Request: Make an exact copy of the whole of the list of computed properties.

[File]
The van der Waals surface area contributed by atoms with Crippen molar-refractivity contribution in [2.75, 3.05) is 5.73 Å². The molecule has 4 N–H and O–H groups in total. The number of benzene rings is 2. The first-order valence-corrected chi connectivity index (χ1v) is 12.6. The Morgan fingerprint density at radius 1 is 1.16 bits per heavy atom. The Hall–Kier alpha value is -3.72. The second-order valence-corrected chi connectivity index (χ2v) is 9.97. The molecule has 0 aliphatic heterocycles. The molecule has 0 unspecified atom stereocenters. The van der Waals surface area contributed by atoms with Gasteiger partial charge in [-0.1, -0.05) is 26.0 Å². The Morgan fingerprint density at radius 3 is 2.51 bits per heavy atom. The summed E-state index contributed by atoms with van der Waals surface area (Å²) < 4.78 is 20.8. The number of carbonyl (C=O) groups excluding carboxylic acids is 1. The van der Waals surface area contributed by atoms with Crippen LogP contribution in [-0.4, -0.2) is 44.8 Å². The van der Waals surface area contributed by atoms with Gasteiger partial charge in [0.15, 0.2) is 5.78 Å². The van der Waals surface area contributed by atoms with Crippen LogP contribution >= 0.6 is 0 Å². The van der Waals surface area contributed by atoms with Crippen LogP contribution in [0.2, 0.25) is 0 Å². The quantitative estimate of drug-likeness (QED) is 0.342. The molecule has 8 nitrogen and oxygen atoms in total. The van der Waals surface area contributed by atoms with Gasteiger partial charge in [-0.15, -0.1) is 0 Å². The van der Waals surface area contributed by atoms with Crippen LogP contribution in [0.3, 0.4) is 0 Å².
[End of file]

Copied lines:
The van der Waals surface area contributed by atoms with Crippen molar-refractivity contribution in [2.75, 3.05) is 5.73 Å². The molecule has 4 N–H and O–H groups in total. The number of benzene rings is 2. The first-order valence-corrected chi connectivity index (χ1v) is 12.6. The Morgan fingerprint density at radius 1 is 1.16 bits per heavy atom. The Hall–Kier alpha value is -3.72. The second-order valence-corrected chi connectivity index (χ2v) is 9.97. The molecule has 0 aliphatic heterocycles. The molecule has 0 unspecified atom stereocenters. The van der Waals surface area contributed by atoms with Gasteiger partial charge in [-0.1, -0.05) is 26.0 Å². The Morgan fingerprint density at radius 3 is 2.51 bits per heavy atom. The summed E-state index contributed by atoms with van der Waals surface area (Å²) < 4.78 is 20.8. The number of carbonyl (C=O) groups excluding carboxylic acids is 1. The van der Waals surface area contributed by atoms with Crippen LogP contribution in [-0.4, -0.2) is 44.8 Å². The van der Waals surface area contributed by atoms with Gasteiger partial charge in [0.15, 0.2) is 5.78 Å². The van der Waals surface area contributed by atoms with Crippen LogP contribution >= 0.6 is 0 Å². The van der Waals surface area contributed by atoms with Crippen LogP contribution in [0.2, 0.25) is 0 Å². The quantitative estimate of drug-likeness (QED) is 0.342. The molecule has 8 nitrogen and oxygen atoms in total. The van der Waals surface area contributed by atoms with Gasteiger partial charge in [-0.15, -0.1) is 0 Å². The van der Waals surface area contributed by atoms with Crippen LogP contribution in [0.3, 0.4) is 0 Å².